The invention relates generally to the field of vacuum electronics and more particularly to a hydrogen storage device for a plasma switch having a hydrogen atmosphere.

To control the interior gas pressure of a thyratron, a hydrogen storage device is typically used, which essentially includes a metal storage element and a heating element. Foils or sheets of metal such as barium, tantalum, zircon or titanium are used as storage elements ("Adv. Electronics and Electron Physics," Vol. XIV, 1961, pages 211-218). A hydrogen storage device normally used for thyratrons may include, for example, two circular titanium sheets and an insulated heating coil arranged therebetween. The inner end of the coil contacts one of the titanium sheets.

A hydrogen storage device is also required for another plasma switch developed recently, which has become known by the name "pseudo-spark switch" or "hollow electrode switch." A storage device used for these purposes is formed from a cylindrical element of titanium located in a nickel sleeve that is open at the ends, which in turn is surrounded by a heating coil. This storage device is located in a metal housing which prevents heat radiation, but which communicates with the remaining interior of the plasma switch via openings. The connectors of the heating coil extend through the housing wall to the outside in an insulated manner (see WO 89/00 354).

The present invention is directed to the problem of designing a hydrogen storage device that is easy to produce, test and install.

SUMMARY OF THE INVENTION

The present invention provides a heated hydrogen storage device for a plasma switch that includes a ring-shaped holder element having an inwardly directed, ring-shaped shoulder that forms an opening. The device also includes a first and a second metal disk, with the first metal disk having a cut-out portion. A heating element is arranged between the first and second metal disks and is insulated therefrom. The heating element forms a turned heating track and has one end contacting the second metal disk and a second end extending outside through the cut-out portion of the first metal disk. The first metal disk and the heating element are stacked one above the another and rest on the ring-shaped shoulder of the ring-shaped holder element. The second metal disk is connected to the holder element and it covers the opening of the holder element. The second metal disk also fixes the first metal disk and the heating element in position.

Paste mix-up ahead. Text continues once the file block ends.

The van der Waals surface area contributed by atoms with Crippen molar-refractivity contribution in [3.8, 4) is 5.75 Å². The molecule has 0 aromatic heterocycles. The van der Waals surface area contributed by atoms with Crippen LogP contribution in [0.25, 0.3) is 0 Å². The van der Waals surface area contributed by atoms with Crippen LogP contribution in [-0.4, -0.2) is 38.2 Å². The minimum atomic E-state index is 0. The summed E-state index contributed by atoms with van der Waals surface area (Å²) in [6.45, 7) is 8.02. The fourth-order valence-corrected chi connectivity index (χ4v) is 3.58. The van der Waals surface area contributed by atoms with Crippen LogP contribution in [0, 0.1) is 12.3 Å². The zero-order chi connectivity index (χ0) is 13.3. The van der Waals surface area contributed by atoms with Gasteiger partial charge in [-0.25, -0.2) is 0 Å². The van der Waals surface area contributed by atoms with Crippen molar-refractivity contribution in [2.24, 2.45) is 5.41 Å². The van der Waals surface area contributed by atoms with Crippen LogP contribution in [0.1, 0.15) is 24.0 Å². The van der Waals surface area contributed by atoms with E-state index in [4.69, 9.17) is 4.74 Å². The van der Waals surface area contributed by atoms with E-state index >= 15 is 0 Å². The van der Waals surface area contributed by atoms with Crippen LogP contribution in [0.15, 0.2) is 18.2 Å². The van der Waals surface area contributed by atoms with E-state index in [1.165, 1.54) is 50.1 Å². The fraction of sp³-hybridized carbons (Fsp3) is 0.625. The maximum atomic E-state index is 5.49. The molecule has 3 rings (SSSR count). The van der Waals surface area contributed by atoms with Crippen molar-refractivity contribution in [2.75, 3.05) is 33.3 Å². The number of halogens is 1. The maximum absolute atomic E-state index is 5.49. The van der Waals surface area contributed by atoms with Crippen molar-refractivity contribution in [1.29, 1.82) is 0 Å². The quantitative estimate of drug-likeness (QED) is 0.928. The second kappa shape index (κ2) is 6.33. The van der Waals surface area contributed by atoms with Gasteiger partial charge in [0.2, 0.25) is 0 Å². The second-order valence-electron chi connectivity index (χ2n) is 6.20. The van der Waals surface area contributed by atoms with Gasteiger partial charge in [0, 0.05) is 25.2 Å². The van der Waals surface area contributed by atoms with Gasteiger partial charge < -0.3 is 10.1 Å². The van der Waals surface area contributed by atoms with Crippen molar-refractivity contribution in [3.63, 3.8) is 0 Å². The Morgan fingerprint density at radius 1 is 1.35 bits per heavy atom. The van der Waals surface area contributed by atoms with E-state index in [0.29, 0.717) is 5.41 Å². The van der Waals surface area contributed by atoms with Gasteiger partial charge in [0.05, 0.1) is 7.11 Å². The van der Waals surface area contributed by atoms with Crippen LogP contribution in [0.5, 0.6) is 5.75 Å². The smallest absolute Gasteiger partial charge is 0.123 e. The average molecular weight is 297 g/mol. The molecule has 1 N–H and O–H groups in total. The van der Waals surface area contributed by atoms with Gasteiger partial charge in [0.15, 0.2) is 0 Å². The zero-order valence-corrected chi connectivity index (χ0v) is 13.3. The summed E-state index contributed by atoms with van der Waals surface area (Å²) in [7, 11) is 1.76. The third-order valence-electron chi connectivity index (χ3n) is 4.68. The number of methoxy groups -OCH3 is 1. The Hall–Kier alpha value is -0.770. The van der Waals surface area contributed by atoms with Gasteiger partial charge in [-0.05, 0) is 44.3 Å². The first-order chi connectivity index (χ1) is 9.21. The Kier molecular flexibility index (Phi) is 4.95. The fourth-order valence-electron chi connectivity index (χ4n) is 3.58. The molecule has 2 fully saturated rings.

The use of a stable holder element for those elements of the above-described hydrogen storage device which are essential for its functioning results in an overall construction that is compact. Further, the ring-shaped holder element allows the hydrogen storage device as a whole to be handled in a simple manner. For example, a holder stirrup, via which the hydrogen storage device can be fixed in place inside the plasma switch, can be attached to the holder element. In this regard, the holder element simultaneously forms one connection of the heating element, while the other connection of the heating element is easily accessible through the cut-out in the first metal disk.